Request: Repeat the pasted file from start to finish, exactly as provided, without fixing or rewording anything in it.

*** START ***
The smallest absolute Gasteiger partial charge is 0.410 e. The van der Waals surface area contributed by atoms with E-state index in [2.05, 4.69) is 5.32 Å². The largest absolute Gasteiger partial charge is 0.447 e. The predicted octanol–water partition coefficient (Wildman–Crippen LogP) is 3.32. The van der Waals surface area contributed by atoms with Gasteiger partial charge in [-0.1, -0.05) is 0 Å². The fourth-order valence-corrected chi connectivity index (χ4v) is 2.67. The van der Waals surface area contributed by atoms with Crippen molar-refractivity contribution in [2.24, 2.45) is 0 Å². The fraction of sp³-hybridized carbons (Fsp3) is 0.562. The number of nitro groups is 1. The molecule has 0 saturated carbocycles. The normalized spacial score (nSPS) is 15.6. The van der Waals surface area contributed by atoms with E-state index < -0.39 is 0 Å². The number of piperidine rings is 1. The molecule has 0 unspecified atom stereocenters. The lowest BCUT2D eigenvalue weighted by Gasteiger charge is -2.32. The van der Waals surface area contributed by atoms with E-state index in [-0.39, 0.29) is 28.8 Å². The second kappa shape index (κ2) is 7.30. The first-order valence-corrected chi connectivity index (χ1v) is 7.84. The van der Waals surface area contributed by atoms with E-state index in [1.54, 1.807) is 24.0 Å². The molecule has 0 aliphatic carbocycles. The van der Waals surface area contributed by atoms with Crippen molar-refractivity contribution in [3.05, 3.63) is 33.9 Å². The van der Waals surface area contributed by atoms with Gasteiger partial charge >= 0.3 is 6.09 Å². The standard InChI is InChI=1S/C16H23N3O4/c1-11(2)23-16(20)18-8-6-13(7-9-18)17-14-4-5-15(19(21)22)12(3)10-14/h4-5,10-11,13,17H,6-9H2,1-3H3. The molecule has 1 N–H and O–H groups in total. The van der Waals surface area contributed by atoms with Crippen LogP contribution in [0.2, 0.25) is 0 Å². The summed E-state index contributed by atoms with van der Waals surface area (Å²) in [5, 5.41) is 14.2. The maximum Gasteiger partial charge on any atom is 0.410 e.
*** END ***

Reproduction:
The smallest absolute Gasteiger partial charge is 0.410 e. The van der Waals surface area contributed by atoms with E-state index in [2.05, 4.69) is 5.32 Å². The largest absolute Gasteiger partial charge is 0.447 e. The predicted octanol–water partition coefficient (Wildman–Crippen LogP) is 3.32. The van der Waals surface area contributed by atoms with Gasteiger partial charge in [-0.1, -0.05) is 0 Å². The fourth-order valence-corrected chi connectivity index (χ4v) is 2.67. The van der Waals surface area contributed by atoms with Crippen molar-refractivity contribution in [2.24, 2.45) is 0 Å². The fraction of sp³-hybridized carbons (Fsp3) is 0.562. The number of nitro groups is 1. The molecule has 0 saturated carbocycles. The normalized spacial score (nSPS) is 15.6. The van der Waals surface area contributed by atoms with E-state index < -0.39 is 0 Å². The number of piperidine rings is 1. The molecule has 0 unspecified atom stereocenters. The lowest BCUT2D eigenvalue weighted by Gasteiger charge is -2.32. The van der Waals surface area contributed by atoms with E-state index in [-0.39, 0.29) is 28.8 Å². The second kappa shape index (κ2) is 7.30. The first-order valence-corrected chi connectivity index (χ1v) is 7.84. The van der Waals surface area contributed by atoms with E-state index in [1.54, 1.807) is 24.0 Å². The molecule has 0 aliphatic carbocycles. The van der Waals surface area contributed by atoms with Crippen molar-refractivity contribution in [3.05, 3.63) is 33.9 Å². The van der Waals surface area contributed by atoms with Gasteiger partial charge >= 0.3 is 6.09 Å². The standard InChI is InChI=1S/C16H23N3O4/c1-11(2)23-16(20)18-8-6-13(7-9-18)17-14-4-5-15(19(21)22)12(3)10-14/h4-5,10-11,13,17H,6-9H2,1-3H3. The molecule has 1 N–H and O–H groups in total. The van der Waals surface area contributed by atoms with Crippen LogP contribution in [0.2, 0.25) is 0 Å². The summed E-state index contributed by atoms with van der Waals surface area (Å²) in [5, 5.41) is 14.2. The maximum Gasteiger partial charge on any atom is 0.410 e.